In IVF, eggs and sperm are added together for fertilisation to occur whereas ICSI involves injecting a single sperm into each egg. ICSI is very effective where sperm count or swimming is poor (male infertility) but is slightly riskier than IVF in terms of health problems in children, although these risks are small. However, the risk of no eggs fertilising is higher for IVF compared to ICSI and couples undertaking fertility preservation, for example, before cancer treatment, usually only have time for one attempt. Using fertility preservation treatment cycle data reported to Human Fertilisation and Embryology Authority (HFEA), this study shows that ICSI results in higher number of fertilised eggs and embryos for storage or treatment compared to IVF. However, 19% of eggs are not used in ICSI treatment, so IVF appears to be better overall. Clinics should choose IVF or ICSI for fertility preservation depending on sperm characteristics rather than using ICSI for all.

Endometriosis is a chronic neuroinflammatory pain condition affecting ~180 million women worldwide. Surgical removal or hormonal suppression of endometriosis lesions only relieves pain symptoms in some women and symptomatic relapse following treatment is common. Identifying factors that contribute to pain is key to developing new therapies. We collected peritoneal fluid samples and clinical data from a cohort of women receiving diagnostic laparoscopy for suspected endometriosis (n=52). Peritoneal fluid immune cells were analysed by flow cytometry and data compared with pain scores determined using the pain domain of the Endometriosis Health Profile Questionnaire (EHP-30) in order to investigate the association between peritoneal immune cells and pain symptoms. Pain scores were not different between women with or without endometriosis, nor did they differ according to disease stage; consistent with a poor association between disease presentation and pain symptoms. However, linear regression and correlation analysis demonstrated that peritoneal macrophage abundance correlated with severity of pelvic pain. CD14high peritoneal macrophages negatively correlated with pain scores whereas CD14low peritoneal macrophages were positively correlated, independent of diagnostic outcome at laparoscopy. Stratification by pain subtype, rather than endometriosis diagnosis, resulted in the most robust correlation between pain and macrophage adundance. Pain score strongly correlated with CD14high (p=0.007) and CD14low (p=0.008) macrophages in patients with non-menstrual pain and also in patients who reported dysmennorhea (CD14high p=0.021, CD14low p=0.019) or dysparunia (CD14high p=0.027, CD14low p=0.031). These results provide new insight into the association between peritoneal macrophages and pelvic pain which may aid identification of future therapeutic targets.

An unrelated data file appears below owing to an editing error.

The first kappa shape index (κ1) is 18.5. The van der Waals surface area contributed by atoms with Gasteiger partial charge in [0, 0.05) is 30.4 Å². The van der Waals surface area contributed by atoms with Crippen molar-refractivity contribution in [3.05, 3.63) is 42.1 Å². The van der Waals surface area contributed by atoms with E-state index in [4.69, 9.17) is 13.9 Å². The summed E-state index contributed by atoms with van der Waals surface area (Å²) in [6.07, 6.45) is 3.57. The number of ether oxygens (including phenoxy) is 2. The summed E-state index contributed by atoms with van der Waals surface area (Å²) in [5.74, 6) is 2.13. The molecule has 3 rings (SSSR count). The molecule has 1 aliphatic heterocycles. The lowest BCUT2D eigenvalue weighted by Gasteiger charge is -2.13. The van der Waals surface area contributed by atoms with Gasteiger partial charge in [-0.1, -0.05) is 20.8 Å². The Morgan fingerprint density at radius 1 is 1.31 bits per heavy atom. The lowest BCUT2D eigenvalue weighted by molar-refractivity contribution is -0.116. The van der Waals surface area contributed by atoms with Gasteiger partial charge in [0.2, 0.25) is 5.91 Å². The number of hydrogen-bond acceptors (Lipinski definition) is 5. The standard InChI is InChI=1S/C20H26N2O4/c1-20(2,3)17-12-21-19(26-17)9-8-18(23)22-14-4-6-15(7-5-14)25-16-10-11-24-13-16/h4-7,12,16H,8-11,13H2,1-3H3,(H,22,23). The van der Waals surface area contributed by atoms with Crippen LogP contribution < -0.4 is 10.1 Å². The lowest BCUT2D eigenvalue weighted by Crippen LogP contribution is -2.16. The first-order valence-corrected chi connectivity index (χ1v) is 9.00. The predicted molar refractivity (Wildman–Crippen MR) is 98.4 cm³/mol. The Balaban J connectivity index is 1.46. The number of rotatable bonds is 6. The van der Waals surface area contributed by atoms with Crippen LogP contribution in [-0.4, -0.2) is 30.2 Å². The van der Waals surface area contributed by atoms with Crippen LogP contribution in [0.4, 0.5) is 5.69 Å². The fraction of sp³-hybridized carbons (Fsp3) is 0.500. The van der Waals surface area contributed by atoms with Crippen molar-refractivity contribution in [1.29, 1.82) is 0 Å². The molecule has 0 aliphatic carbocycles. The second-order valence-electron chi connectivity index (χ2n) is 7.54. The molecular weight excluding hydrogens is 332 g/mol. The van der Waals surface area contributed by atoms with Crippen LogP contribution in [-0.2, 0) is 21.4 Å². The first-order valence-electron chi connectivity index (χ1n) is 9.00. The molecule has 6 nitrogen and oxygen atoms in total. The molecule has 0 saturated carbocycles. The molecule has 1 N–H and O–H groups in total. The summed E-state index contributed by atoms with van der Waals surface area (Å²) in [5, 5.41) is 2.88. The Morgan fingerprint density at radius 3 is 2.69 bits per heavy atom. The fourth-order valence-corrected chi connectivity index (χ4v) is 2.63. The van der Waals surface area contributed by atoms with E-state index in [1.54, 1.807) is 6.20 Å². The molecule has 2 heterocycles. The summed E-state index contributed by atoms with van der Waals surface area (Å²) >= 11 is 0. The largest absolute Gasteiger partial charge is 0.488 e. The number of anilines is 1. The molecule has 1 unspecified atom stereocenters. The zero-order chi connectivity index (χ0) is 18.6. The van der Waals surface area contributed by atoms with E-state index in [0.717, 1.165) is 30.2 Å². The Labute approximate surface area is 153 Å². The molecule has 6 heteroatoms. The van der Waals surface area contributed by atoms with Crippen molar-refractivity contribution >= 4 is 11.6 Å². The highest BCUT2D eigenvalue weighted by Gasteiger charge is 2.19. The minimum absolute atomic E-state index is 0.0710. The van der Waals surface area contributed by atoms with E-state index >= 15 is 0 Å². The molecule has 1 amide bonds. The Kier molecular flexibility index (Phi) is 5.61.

objective: Oocyte pick-up (OPU) is a painful, but essential part of in-vitro fertilization (IVF) that is usually performed under sedation and analgesia (SaA). Our aim was to study why some women decide to undergo OPU without SaA?

methods: This was a prospective study using patient questionnaires and the standardized 7-item Generalized Anxiety Disorder (GAD-7) score. The patients were asked to assess the pain experienced during OPU using a Visual Analog Scale (VAS). The study sample was a convenience sample of 100 healthy women undergoing OPU at our unit with or without SaA.

Results: Women who chose to undergo OPU without SaA were significantly more likely to express fear of anesthesia. A high pain score (VAS≥6) was reported by significantly more patients who underwent OPU without SaA than with SaA. Yet, 98% of the patients who underwent OPU without SaA stated that in future IVF cycles, they would still choose to undergo OPU without SaA. More patients had high anxiety scores among those who underwent OPU with than without SaA.

Conclusions: Women who chose to undergo OPU without SaA reported more often fear of anesthesia. Although these women experienced significantly more pain during OPU, almost all of them suggested that they would still choose to undergo OPU without SaA. Increased anxiety, as expressed by higher GAD-7 scores, was not associated with a tendency to choose SaA during OPU. The option of OPU without SaA seems to be an acceptable option for selected women.

October 22, 2020

New Editorial Board members

 

Reproduction and Fertility has two new members who have joined the Editorial Board, Dr Channa Jayasena and Dr Mehdi Ommati.

 

May 7, 2020

Reproduction and Fertility – now open for submissions

 

In partnership with Bioscientifica, the Society for Reproduction and Fertility is pleased to announce the launch of their new fully open-access, peer-reviewed journal, Reproduction and Fertility.

Led by Co-Editors-in-Chief Andrew Horne and Norah Spears, Reproduction and Fertility will see vigorous yet rapid peer review of the latest basic, translational and clinical research in the field.

 

May 7, 2020

Article Publication Charge waived

 

In celebration of the launch of Reproduction and Fertility, Bioscientifica and the Society for Reproduction and Fertility are sponsoring the Article Publication Charge during the launch years of the journal*.

*The Society for Reproduction and Fertility and Bioscientifica reserve the right to withdraw this offer at any time.